In a much-shared piece last week, Judith Shulevitz wrote about how today’s erratic work schedules ensure that we have no time for leisure. She led off with a description of an experiment in week-long staggered work schedules in the Soviet Union and segued into how, in America today, longer hours at the office and the rise of the unpredictable gig economy are leading us all to feel like we spend all of our time at work.
Shulevitz does a good job addressing the macro picture, but biggest problem for many white-collar employees is not only that our email comes home with us. It’s that, as a result of BYOD, our companies have made their homes on our phones, our computers, and all of our smart devices.
In theory, it’s a win for everyone: you get to keep your most recent iPhone, push any upgrades immediately, and also be connected to email if you need it. In practice, since it’s been implemented, BYOD become a social and legal nightmare.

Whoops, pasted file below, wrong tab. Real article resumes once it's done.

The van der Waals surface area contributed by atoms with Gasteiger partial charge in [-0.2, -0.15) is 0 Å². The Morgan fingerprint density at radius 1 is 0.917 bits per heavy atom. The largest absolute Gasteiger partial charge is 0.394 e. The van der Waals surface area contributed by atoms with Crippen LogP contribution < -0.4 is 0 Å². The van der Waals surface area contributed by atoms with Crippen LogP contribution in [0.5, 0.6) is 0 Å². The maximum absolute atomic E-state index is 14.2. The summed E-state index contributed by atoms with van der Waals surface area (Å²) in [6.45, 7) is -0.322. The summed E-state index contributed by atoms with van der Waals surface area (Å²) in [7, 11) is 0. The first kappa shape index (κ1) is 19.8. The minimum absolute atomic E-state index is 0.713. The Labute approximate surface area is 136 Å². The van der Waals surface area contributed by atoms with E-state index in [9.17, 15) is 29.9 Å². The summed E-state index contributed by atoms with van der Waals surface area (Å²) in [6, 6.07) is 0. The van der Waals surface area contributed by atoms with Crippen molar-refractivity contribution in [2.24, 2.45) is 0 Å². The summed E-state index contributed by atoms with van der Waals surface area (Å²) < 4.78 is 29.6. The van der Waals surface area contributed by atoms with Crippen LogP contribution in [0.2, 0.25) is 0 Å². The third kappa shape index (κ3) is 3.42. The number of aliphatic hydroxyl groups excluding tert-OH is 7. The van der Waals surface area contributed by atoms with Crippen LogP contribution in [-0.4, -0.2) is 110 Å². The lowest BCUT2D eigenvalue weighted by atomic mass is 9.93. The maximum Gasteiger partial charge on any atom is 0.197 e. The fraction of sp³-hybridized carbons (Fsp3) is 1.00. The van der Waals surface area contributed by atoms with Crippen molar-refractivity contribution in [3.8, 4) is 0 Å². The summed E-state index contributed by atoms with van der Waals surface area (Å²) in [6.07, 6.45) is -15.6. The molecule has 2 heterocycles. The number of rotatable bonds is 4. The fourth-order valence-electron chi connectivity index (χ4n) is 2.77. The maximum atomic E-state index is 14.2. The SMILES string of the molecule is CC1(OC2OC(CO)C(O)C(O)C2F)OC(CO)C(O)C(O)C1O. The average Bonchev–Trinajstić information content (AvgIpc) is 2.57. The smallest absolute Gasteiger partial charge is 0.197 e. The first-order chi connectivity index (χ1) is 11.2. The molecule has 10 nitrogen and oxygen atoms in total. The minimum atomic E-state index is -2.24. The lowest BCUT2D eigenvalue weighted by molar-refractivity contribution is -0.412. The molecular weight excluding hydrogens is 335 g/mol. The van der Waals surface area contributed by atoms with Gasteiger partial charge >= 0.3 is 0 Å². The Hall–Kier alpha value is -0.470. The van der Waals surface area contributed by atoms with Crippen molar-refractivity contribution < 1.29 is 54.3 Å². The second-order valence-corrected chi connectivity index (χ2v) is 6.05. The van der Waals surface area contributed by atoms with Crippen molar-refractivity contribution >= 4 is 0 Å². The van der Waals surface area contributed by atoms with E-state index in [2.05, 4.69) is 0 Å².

There’s a lot to discuss with regards to the social ramifications of being constantly being plugged into office programs like Slack and the insane amount of work-life blurring these programs create. But, even ignoring all of those, I had one fundamental question:
If I have work materials in my personal phone, is my phone now considered a work device and liable to corporate litigation?
The answer is a definitive “maybe.”
Please note, since I am extremely not a lawyer, take the following as absolutely not any kind of legal advice and just the synthesis of me searching around for random stuff at 2 in the morning while feeding the baby (and the B+ I got in my business law class in undergrad).